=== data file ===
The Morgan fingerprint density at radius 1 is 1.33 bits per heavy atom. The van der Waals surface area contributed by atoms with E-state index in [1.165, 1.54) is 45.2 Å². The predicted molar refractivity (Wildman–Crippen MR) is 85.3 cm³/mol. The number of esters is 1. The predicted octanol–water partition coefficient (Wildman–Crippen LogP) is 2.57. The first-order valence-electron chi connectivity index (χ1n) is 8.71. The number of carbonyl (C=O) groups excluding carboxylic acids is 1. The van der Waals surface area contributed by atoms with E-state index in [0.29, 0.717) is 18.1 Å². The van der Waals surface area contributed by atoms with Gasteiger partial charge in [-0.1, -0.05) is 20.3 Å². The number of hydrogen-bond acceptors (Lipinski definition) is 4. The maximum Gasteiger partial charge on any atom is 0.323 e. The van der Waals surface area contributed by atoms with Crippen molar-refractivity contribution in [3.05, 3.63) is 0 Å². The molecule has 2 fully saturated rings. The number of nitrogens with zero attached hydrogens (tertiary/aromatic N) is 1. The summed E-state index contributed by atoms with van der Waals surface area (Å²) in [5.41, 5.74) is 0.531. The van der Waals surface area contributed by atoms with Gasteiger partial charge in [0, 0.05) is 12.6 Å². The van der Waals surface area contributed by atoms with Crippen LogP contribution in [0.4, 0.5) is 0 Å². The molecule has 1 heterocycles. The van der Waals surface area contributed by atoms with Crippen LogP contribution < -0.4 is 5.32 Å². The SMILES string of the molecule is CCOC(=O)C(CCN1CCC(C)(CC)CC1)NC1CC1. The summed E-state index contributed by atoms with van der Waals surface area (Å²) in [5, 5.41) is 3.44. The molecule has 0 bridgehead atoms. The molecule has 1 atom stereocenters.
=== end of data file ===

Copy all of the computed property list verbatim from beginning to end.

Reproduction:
The Morgan fingerprint density at radius 1 is 1.33 bits per heavy atom. The van der Waals surface area contributed by atoms with E-state index in [1.165, 1.54) is 45.2 Å². The predicted molar refractivity (Wildman–Crippen MR) is 85.3 cm³/mol. The number of esters is 1. The predicted octanol–water partition coefficient (Wildman–Crippen LogP) is 2.57. The first-order valence-electron chi connectivity index (χ1n) is 8.71. The number of carbonyl (C=O) groups excluding carboxylic acids is 1. The van der Waals surface area contributed by atoms with E-state index in [0.29, 0.717) is 18.1 Å². The van der Waals surface area contributed by atoms with Gasteiger partial charge in [-0.1, -0.05) is 20.3 Å². The number of hydrogen-bond acceptors (Lipinski definition) is 4. The maximum Gasteiger partial charge on any atom is 0.323 e. The van der Waals surface area contributed by atoms with Crippen molar-refractivity contribution in [3.05, 3.63) is 0 Å². The molecule has 2 fully saturated rings. The number of nitrogens with zero attached hydrogens (tertiary/aromatic N) is 1. The summed E-state index contributed by atoms with van der Waals surface area (Å²) in [5.41, 5.74) is 0.531. The van der Waals surface area contributed by atoms with Gasteiger partial charge in [0, 0.05) is 12.6 Å². The van der Waals surface area contributed by atoms with Crippen LogP contribution in [0.4, 0.5) is 0 Å². The molecule has 1 heterocycles. The van der Waals surface area contributed by atoms with Crippen LogP contribution < -0.4 is 5.32 Å². The SMILES string of the molecule is CCOC(=O)C(CCN1CCC(C)(CC)CC1)NC1CC1. The summed E-state index contributed by atoms with van der Waals surface area (Å²) in [5, 5.41) is 3.44. The molecule has 0 bridgehead atoms. The molecule has 1 atom stereocenters.